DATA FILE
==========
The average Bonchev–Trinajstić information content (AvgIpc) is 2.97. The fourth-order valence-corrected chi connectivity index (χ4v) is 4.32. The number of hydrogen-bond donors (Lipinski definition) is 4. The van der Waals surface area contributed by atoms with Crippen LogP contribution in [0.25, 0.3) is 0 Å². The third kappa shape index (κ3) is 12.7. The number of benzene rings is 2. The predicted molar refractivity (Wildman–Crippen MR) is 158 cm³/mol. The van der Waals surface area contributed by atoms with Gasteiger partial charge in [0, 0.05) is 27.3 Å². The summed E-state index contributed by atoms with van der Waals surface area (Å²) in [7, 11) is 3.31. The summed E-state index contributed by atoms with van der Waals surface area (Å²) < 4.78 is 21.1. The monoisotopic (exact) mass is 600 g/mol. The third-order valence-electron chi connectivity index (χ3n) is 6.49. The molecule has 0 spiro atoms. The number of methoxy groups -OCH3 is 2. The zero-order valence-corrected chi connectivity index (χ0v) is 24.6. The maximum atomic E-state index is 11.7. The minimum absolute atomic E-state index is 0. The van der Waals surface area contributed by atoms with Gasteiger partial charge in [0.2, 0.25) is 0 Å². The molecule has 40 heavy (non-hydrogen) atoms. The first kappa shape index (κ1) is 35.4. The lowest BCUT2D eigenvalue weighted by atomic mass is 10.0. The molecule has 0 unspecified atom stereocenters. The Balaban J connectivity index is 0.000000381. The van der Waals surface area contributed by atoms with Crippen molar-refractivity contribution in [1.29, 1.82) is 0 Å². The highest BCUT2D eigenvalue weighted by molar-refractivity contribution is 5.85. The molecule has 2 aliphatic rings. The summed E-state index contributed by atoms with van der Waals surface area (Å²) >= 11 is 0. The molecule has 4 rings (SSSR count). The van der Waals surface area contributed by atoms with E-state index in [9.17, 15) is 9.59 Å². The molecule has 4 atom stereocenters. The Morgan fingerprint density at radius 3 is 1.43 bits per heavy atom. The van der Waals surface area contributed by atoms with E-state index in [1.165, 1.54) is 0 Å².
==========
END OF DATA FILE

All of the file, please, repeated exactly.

The average Bonchev–Trinajstić information content (AvgIpc) is 2.97. The fourth-order valence-corrected chi connectivity index (χ4v) is 4.32. The number of hydrogen-bond donors (Lipinski definition) is 4. The van der Waals surface area contributed by atoms with Crippen LogP contribution in [0.25, 0.3) is 0 Å². The third kappa shape index (κ3) is 12.7. The number of benzene rings is 2. The predicted molar refractivity (Wildman–Crippen MR) is 158 cm³/mol. The van der Waals surface area contributed by atoms with Gasteiger partial charge in [0, 0.05) is 27.3 Å². The summed E-state index contributed by atoms with van der Waals surface area (Å²) in [7, 11) is 3.31. The summed E-state index contributed by atoms with van der Waals surface area (Å²) < 4.78 is 21.1. The monoisotopic (exact) mass is 600 g/mol. The third-order valence-electron chi connectivity index (χ3n) is 6.49. The molecule has 0 spiro atoms. The number of methoxy groups -OCH3 is 2. The zero-order valence-corrected chi connectivity index (χ0v) is 24.6. The maximum atomic E-state index is 11.7. The minimum absolute atomic E-state index is 0. The van der Waals surface area contributed by atoms with Gasteiger partial charge in [0.2, 0.25) is 0 Å². The molecule has 40 heavy (non-hydrogen) atoms. The first kappa shape index (κ1) is 35.4. The lowest BCUT2D eigenvalue weighted by atomic mass is 10.0. The molecule has 0 unspecified atom stereocenters. The Balaban J connectivity index is 0.000000381. The van der Waals surface area contributed by atoms with Crippen molar-refractivity contribution in [1.29, 1.82) is 0 Å². The highest BCUT2D eigenvalue weighted by molar-refractivity contribution is 5.85. The molecule has 2 aliphatic rings. The summed E-state index contributed by atoms with van der Waals surface area (Å²) >= 11 is 0. The molecule has 4 rings (SSSR count). The van der Waals surface area contributed by atoms with E-state index in [9.17, 15) is 9.59 Å². The molecule has 4 atom stereocenters. The Morgan fingerprint density at radius 3 is 1.43 bits per heavy atom. The van der Waals surface area contributed by atoms with E-state index in [1.165, 1.54) is 0 Å².